Just like we have no real worries for argentina corn…bean areas look pertty good too, after a slow start to the season. However, the latest models may raise a bit of concern over dryness, as today’s look is much drier than we have seen the past few days. 


WHEAT Weather 


Good rains in TX and OK this morning (ok, some of the moisture in OK is snow). This comes out of a strong low that is getting ready to exit TX this morning. This is the storm the Weather Channel has decided to name. In any case, this system moves basically straight east…across the Deep South. Southern HRW areas can see up to 1 inch of moisture. Areas from the KS/OK line northward see nothing today. Very little moisture expected next week either. However, toward the end of the week, we see another scenario much like we see playing out today…a strong low in TX moving east. WE think that subsequent model runs will try and take this low more northeast (the way they were a few days ago) which can bring moisture back to the northern half of HRW country…but for now, we should not count on it. Temps get much colder later next week, and stay cold for February.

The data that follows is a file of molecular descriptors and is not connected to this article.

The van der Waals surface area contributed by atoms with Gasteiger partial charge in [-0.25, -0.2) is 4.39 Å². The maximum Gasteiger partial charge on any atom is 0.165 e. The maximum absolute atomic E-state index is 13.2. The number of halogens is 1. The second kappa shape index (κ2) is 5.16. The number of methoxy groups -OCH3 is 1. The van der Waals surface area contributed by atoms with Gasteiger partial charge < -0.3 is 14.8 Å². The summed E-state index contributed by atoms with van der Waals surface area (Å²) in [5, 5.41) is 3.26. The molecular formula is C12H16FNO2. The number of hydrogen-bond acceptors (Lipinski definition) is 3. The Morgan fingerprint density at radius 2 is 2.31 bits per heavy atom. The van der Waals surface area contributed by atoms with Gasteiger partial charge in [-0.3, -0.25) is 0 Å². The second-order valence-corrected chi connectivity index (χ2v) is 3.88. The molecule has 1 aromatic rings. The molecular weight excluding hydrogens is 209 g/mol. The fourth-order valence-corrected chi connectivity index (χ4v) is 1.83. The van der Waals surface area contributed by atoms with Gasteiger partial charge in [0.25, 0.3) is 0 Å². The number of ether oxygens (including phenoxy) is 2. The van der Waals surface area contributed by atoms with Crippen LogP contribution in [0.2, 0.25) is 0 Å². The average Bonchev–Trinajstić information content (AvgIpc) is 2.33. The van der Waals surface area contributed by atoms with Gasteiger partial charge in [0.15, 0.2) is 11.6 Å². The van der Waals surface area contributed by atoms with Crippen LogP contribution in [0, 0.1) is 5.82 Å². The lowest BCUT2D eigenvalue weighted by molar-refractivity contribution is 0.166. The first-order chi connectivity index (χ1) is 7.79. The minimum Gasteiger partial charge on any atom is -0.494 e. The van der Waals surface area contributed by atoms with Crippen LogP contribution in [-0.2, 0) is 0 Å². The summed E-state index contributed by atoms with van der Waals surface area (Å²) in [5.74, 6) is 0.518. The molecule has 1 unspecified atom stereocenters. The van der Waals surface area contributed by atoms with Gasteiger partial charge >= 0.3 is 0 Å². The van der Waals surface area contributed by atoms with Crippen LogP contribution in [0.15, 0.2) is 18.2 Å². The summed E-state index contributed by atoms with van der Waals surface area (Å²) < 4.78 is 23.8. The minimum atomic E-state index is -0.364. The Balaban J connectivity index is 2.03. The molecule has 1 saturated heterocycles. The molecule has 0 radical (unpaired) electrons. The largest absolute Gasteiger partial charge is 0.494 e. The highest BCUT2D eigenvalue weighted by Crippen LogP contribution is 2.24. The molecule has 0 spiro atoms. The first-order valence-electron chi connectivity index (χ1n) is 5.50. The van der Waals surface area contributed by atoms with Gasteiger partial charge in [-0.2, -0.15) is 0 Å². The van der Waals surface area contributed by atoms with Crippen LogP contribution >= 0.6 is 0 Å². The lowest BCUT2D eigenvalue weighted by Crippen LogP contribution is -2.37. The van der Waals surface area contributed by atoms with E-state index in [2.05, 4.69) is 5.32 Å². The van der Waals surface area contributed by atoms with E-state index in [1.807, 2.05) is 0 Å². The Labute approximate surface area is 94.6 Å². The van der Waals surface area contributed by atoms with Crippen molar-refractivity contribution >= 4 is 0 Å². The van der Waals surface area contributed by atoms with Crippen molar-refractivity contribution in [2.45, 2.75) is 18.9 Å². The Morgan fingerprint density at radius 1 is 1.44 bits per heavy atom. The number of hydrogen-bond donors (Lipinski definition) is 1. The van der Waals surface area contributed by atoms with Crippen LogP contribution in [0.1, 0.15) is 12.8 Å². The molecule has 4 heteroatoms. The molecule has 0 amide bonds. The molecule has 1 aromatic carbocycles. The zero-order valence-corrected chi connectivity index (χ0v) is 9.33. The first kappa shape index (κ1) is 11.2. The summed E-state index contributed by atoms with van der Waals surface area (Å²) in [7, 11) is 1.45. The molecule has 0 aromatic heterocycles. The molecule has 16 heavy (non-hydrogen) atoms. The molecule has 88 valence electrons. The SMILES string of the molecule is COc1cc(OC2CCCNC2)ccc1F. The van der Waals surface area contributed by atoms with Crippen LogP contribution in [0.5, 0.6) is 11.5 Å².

SRW areas see moisture for the next 10 days limited to a few tenths north of the OH River, but half to 2 inch totals are possible south of the OH River. Temps slowly get back to normal between now and midweek next week and then go below normal to finish the month. Brutal cold comes in over the region for early February, and we look for that cold to stay.


FSU wheat areas look colder for the first part and last part of the forecast period. The last 5 days of the period we see well below normal temps. In the middle, we see some milder air lifting up from the south. This will be right about the same time a couple of weaker fronts toy with the area, trying to come in out of Eastern Europe. We can see precipitation totals up to .75” liquid equivalent out of those two systems, coverage at about 60%. We like most of the moisture over the Central and southern Regions, and to a lesser extent in the Volga region. This should be a mix of rain and snow, ending as more snow.